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#16 - JRL 7238
US Department of State
Supporting Human Rights and Democracy: The U.S. Record 2002-2003
Released June 24, 2003


To support Russias development of political, civil, and legal institutions that respect human rights and adhere to democratic procedures, as well as a civil society that encourages tolerance and facilitates the free exchange of ideas, the U.S. is working to:

Promote awareness of and respect for human rights, religious freedom and tolerance in Russia through public and quiet diplomacy as well as direct and indirect support for non-governmental organizations (NGOs); encourage development of a fair and impartial judicial and criminal justice system and fair and professional law enforcement bodies through criminal justice reform, professional training and exchanges; protect citizen's rights by encouraging implementation of the new Code of Criminal Procedure; develop human rights educational programs for the judiciary, military and law enforcement; promote anti-trafficking measures;

Promote an open, transparent, and representative democratic political system in Russia through diplomatic and programmatic support for the formation and development of democratic attitudes, processes and institutions, including parties, citizens' organizations, and governmental institutions; and

Promote the development and functioning of a vibrant civil society, including an independent and diverse press and electronic media, widespread access to the Internet, independent citizens' groups, and labor unions.

U.S. assistance in support of this strategy totaled approximately $40 million in Fiscal Year (FY) 2002.

The conflict in Chechnya remains the gravest human rights issue for Russia. The Ambassador and other senior U.S. officials regularly express concern and continue their dialogue with Russian political and military leaders and Russian and American NGOs, on the conduct of the Russian military in Chechnya. In this connection, U.S. officials have stressed that human rights violations committed by Russian forces in Chechnya need to be curtailed and abusers held accountable, and that the broader conflict in Chechnya cannot be resolved militarily and instead requires a political solution. For example, Under Secretary of State for Global Affairs Paula Dobriansky raised Chechnya human rights concerns with Deputy Foreign Minister Fedotov, and the Ambassador and the Deputy Assistant Secretary for European Affairs raised concerns with Presidential aide Yastrzhembskiy this year. To convey our continuing concern, the U.S. voted for the EU resolution on Chechnya at the 2003 U.N. Commission on Human Rights. The U.S. pressed the Russians, who did not agree, to extend the mandate of the Organization for Security and Cooperation in Europe (OSCE) mission in Chechnya -- including its human rights monitoring function - at the end of 2002. The U.S., in calling for an end to terrorist acts and violence against civilians, has called on the Chechen leadership to repudiate terrorism in word and deed and to cut all ties to Chechen and international terrorists.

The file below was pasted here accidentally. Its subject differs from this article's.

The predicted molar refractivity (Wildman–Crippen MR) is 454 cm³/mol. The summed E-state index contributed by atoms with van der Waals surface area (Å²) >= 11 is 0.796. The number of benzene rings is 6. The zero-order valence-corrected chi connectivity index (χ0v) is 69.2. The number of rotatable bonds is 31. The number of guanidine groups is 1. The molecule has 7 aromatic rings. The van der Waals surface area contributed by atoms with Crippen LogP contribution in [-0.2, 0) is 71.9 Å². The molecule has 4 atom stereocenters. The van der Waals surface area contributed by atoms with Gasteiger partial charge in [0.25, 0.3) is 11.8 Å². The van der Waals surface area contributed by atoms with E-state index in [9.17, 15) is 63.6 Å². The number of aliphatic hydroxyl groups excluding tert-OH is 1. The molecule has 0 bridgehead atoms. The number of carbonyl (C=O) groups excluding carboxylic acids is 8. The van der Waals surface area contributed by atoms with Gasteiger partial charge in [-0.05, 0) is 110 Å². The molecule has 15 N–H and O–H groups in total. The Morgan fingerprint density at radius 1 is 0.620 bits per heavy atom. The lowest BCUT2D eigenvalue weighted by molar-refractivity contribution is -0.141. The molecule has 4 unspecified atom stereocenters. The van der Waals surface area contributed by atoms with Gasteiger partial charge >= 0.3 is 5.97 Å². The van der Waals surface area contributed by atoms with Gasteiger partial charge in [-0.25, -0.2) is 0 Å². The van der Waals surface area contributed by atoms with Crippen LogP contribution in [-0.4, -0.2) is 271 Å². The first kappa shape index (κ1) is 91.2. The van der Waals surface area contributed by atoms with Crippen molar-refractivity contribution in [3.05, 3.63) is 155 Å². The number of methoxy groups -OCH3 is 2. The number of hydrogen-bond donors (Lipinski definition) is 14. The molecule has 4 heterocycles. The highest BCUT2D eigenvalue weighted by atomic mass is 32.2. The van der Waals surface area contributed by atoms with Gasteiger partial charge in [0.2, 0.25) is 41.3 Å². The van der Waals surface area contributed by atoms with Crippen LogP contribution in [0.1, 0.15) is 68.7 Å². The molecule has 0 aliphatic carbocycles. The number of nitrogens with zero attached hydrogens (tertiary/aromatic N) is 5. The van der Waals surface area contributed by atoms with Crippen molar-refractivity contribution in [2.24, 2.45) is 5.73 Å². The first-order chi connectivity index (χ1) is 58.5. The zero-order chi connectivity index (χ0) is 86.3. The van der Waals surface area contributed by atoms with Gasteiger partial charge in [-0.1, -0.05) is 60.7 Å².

The U.S. has supported human rights through a variety of technical assistance projects. For example, in FYs 2002 and 2003, the U.S. supported efforts by Russian human rights activists to build demand for respect for human rights. The project is funding the collection of data on Russian citizens attitudes towards democratic practices, a variety of human rights, and various aspects of the war in Chechnya. The project is also funding the training of human rights activists in the use of data and other social marketing techniques in order to mount public awareness campaigns in the regions on human rights. U.S. FY 2003 programs support an increase in the role and capacity of regional NGOs and human rights ombudsmen and commissions.